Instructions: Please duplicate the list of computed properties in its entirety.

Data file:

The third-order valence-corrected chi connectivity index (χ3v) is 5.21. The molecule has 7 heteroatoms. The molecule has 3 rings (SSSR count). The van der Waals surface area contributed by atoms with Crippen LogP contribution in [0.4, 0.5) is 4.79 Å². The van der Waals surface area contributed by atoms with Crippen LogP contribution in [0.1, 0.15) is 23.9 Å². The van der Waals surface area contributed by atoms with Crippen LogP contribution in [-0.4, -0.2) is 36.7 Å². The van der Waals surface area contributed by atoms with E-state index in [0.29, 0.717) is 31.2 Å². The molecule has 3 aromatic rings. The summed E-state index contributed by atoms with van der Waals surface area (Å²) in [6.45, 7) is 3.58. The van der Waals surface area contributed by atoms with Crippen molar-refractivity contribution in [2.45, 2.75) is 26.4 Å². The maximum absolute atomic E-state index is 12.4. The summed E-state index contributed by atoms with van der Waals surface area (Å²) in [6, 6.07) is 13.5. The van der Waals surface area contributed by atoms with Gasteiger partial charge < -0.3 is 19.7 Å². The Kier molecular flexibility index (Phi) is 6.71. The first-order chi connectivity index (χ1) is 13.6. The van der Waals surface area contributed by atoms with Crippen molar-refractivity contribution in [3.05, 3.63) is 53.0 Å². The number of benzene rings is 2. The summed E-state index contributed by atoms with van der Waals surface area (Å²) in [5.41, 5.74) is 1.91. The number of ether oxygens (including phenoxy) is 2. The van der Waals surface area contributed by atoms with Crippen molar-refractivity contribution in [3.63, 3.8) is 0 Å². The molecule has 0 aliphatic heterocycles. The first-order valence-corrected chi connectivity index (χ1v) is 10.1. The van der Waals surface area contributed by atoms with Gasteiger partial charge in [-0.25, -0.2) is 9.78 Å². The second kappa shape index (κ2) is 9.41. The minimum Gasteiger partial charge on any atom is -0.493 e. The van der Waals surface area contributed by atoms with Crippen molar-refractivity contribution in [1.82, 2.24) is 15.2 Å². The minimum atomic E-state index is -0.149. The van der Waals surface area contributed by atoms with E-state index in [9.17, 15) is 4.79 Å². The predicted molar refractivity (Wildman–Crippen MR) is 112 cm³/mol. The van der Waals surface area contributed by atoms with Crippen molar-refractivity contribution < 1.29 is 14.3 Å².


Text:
The third-order valence-corrected chi connectivity index (χ3v) is 5.21. The molecule has 7 heteroatoms. The molecule has 3 rings (SSSR count). The van der Waals surface area contributed by atoms with Crippen LogP contribution in [0.4, 0.5) is 4.79 Å². The van der Waals surface area contributed by atoms with Crippen LogP contribution in [0.1, 0.15) is 23.9 Å². The van der Waals surface area contributed by atoms with Crippen LogP contribution in [-0.4, -0.2) is 36.7 Å². The van der Waals surface area contributed by atoms with E-state index in [0.29, 0.717) is 31.2 Å². The molecule has 3 aromatic rings. The summed E-state index contributed by atoms with van der Waals surface area (Å²) in [6.45, 7) is 3.58. The van der Waals surface area contributed by atoms with Crippen molar-refractivity contribution in [2.45, 2.75) is 26.4 Å². The maximum absolute atomic E-state index is 12.4. The summed E-state index contributed by atoms with van der Waals surface area (Å²) in [6, 6.07) is 13.5. The van der Waals surface area contributed by atoms with Gasteiger partial charge < -0.3 is 19.7 Å². The Kier molecular flexibility index (Phi) is 6.71. The first-order chi connectivity index (χ1) is 13.6. The van der Waals surface area contributed by atoms with Crippen molar-refractivity contribution in [3.05, 3.63) is 53.0 Å². The number of benzene rings is 2. The summed E-state index contributed by atoms with van der Waals surface area (Å²) in [5.41, 5.74) is 1.91. The number of ether oxygens (including phenoxy) is 2. The van der Waals surface area contributed by atoms with Crippen molar-refractivity contribution in [3.63, 3.8) is 0 Å². The molecule has 0 aliphatic heterocycles. The first-order valence-corrected chi connectivity index (χ1v) is 10.1. The van der Waals surface area contributed by atoms with Gasteiger partial charge in [-0.25, -0.2) is 9.78 Å². The second kappa shape index (κ2) is 9.41. The minimum Gasteiger partial charge on any atom is -0.493 e. The van der Waals surface area contributed by atoms with Crippen molar-refractivity contribution in [1.82, 2.24) is 15.2 Å². The minimum atomic E-state index is -0.149. The van der Waals surface area contributed by atoms with E-state index in [9.17, 15) is 4.79 Å². The predicted molar refractivity (Wildman–Crippen MR) is 112 cm³/mol. The van der Waals surface area contributed by atoms with Crippen molar-refractivity contribution < 1.29 is 14.3 Å².